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The motive behind the proposed repeal of the military's "don't ask, don't tell" policy is, hmmm ... what, exactly?
A stronger military? Better projection of American might in tight corners like Afghanistan and South Korea?
Well, not precisely any of that.
The whole idea of opening military enlistment to professed gays is the furtherance of the gay rights cause. It is what you might call an odd motive indeed for adoption of a military policy with mainly cultural implications.
That Congress has no clear idea how such a policy would work seems not to matter to its liberal promoters, clustered behind shoulder-boarded military brass who say with varying degrees of confidence and enthusiasm, yes, the thing can be done. Can be done isn't—alas—the same thing as ought to be done: least of all in a time of war.
Defense Secretary Robert Gates, in Senate Armed Services Committee hearings, did not stunningly reassure Sen. John McCain, a third generation Naval man known to have acquired some insights into the ways of fighting men.
Gates was brandishing poll results purporting to show that 70 percent of military personnel thought that the insertion of gays into military units could likely work out. Oh? said McCain. What about the 58 percent of Marines and 48 percent of Army personnel otherwise minded?
"With time and adequate preparation," said Gates, "we can mitigate their concerns."
"Well, I couldn't disagree more," said McCain: pulling, if you like, moral rank.
Adm. Michael Mullen, chairman of the Joint Chiefs of Staff, was no more persuasive than Gates. He noted that, yes, particular heterosexuals in the service might have a hard time with repeal of "don't ask, don't tell." "Some may ask for different berthing," he related. "Some may even quit the service."
With what net gain for the military, and for the security Americans claim as an entitlement? As it happens, that's the $64 trillion question: to which no bureaucrat or politician has an uncomplicated answer. For the sake of furthering an essentially political cause, Congress and the president are invited to throw open barrack gates to advocates for a political cause not guaranteed, shall we say, to perfect unity in battle.
Well, now, as everybody presumably knows, gays in the barracks wouldn't be an innovation. The military has always had such—the difference between yesterday and today being, their presence in military units was inadvertent; when it was discovered, expulsion followed. Then gayness became a cause—a standard for rallying around. Whether the military needs explicit advocates for a cultural cause is the question McCain has tried to broach, with minimal cooperation from the military bureaucrats who work for President Obama.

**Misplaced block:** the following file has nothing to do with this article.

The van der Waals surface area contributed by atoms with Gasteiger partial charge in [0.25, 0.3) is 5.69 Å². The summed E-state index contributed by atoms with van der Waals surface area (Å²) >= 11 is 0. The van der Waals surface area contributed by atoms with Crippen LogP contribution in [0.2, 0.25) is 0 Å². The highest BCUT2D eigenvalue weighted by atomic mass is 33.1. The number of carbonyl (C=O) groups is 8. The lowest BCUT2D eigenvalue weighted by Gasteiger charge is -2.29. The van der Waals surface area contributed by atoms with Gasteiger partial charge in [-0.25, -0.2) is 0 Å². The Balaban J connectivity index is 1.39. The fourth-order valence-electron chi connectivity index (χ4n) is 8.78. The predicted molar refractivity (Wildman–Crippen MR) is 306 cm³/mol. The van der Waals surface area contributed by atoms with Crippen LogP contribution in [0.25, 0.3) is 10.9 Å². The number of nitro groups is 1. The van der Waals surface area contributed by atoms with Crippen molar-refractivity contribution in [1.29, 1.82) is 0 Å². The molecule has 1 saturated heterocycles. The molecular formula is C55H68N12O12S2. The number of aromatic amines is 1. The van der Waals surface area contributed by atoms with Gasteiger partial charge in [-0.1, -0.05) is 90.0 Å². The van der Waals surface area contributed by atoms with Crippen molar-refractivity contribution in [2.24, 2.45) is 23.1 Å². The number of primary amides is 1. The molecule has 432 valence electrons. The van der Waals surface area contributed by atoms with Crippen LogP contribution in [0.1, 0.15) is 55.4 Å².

Nobody—Gates, Mullen or McCain—knows explicitly how matters might work out should gays be incorporated freely and openly into the ranks. That is the point—nobody knows. Inferences nevertheless abound. What if McCain's suspicions are correct, and sexual tensions—a potent enough factor with women now in the ranks—cause dissension, putting lives in danger? Are we willing to take that chance? If so, why?
Racial integration of the services following World War II was a different kettle of fish. For one thing, sex normally outranks race as a self-identifier. For another, black and white units already existed side by side; President Truman, in 1948, merely ordered their merger. A third difference: the country was at peace, and relatively unified, at the time of the merger.
Well, the liberal response is so what, in spirit if not words, to civilized objections such as McCain raises to taking chances with military security. This whole business after all isn't about a stronger, better military. The drive to repeal "don't ask, don't tell" is about political promises to the gay rights movement and the urgency, as liberals see it, of keeping their base happy and voting liberal. Just what the country needs right now—political and cultural warfare over who fights our wars and on what terms.
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